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Welcome to the first installment of the “Real Numbers” blog.

Numbers are knowledge. Numbers are power. They influence everything from media coverage to policy decisions. Unfortunately, not all numbers are created equal. This venture will cast a critical eye on the use of numbers in the public domain – to sort out how “real” numbers are. This blog will generally focus on New Jersey issues, and occasionally venture into the national arena.

The objective is to foster a keener awareness of how numbers are used and misused in the pursuit of political gain or notoriety. As creators of some of those numbers, we at the Monmouth University Polling Institute understand the impact “statistics” can have. Polling numbers will certainly be fodder for many of the entries on this blog, but it will also examine other “real numbers” that gain public currency (e.g. funding formulas, health care stats, voting turnout, etc.).

In some cases, the blog will turn its attention to numbers built on faulty methodology. But in many more cases, readers can expect a discussion of how justifiable variations in methodology can be used to reach different conclusions.

For example, what does the New Jersey public consider to be a “significant” property tax cut? In a poll we conducted in July 2006 most homeowners selected a dollar amount that averaged about 15% of their property tax bill. But we also found that their perception of “significant” depended on how the question was asked. If we started off the questioning at $250 and worked up to $2,000, most respondents settled for a lower amount. But if we started the suggested level at $2000, many respondents would not accept the lower boundary as being significant.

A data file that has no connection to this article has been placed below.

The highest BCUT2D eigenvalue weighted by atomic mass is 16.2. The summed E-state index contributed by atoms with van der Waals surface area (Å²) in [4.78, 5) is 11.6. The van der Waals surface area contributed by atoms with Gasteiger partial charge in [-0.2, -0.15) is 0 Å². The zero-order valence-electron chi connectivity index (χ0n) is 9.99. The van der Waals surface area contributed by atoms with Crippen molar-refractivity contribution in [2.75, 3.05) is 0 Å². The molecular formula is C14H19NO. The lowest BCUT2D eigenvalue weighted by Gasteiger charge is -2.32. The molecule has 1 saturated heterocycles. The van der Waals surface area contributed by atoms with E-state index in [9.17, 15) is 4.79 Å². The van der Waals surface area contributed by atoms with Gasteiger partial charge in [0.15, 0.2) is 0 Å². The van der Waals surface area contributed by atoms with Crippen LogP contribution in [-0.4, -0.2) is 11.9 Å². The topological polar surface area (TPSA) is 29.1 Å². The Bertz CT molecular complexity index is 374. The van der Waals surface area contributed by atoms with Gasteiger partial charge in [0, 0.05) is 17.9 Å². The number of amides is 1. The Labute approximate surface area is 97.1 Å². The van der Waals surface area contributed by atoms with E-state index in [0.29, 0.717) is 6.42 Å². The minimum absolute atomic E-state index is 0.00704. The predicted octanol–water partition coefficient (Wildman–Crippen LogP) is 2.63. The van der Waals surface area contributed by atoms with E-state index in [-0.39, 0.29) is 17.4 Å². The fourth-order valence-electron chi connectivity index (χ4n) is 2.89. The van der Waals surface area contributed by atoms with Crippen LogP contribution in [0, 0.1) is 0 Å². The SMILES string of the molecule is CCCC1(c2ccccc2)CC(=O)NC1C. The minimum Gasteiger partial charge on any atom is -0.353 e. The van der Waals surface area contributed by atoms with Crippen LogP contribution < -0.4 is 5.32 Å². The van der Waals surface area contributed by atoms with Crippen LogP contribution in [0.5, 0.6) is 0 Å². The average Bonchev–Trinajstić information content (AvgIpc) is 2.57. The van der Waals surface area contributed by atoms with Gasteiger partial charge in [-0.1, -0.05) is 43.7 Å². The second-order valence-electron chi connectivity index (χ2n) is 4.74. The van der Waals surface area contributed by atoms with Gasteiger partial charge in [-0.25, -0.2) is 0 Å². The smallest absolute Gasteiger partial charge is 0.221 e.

In any event, after the final “caps and credit” deal was signed last year providing a property tax credit of 20% for most homeowners, our February 2007 poll found that only 1-in-10 who had heard of the plan believed it would deliver significant, long-term relief. That opinion seemed to have more to do with the plan’s lack of systemic reform than with the dollar amount saved in the first year. Indeed, a Quinnipiac Poll released around the same time found that a large majority of New Jersey voters approved of the intention to lower property taxes by 20%, but disapproved of how the governor and legislature had handled the issue.

In the end, the main objective of this blog is to increase accountability for the dissemination of numbers in the public domain, including any numbers that appear on this site. So when you see a post that is off base, let me know by posting a comment.

In the meantime, for those of you, especially journalists, who would like to learn a little more about interpreting polls for the non-pollster, spend a little time with this free News University online training, developed by the American Association for Public Opinion Research.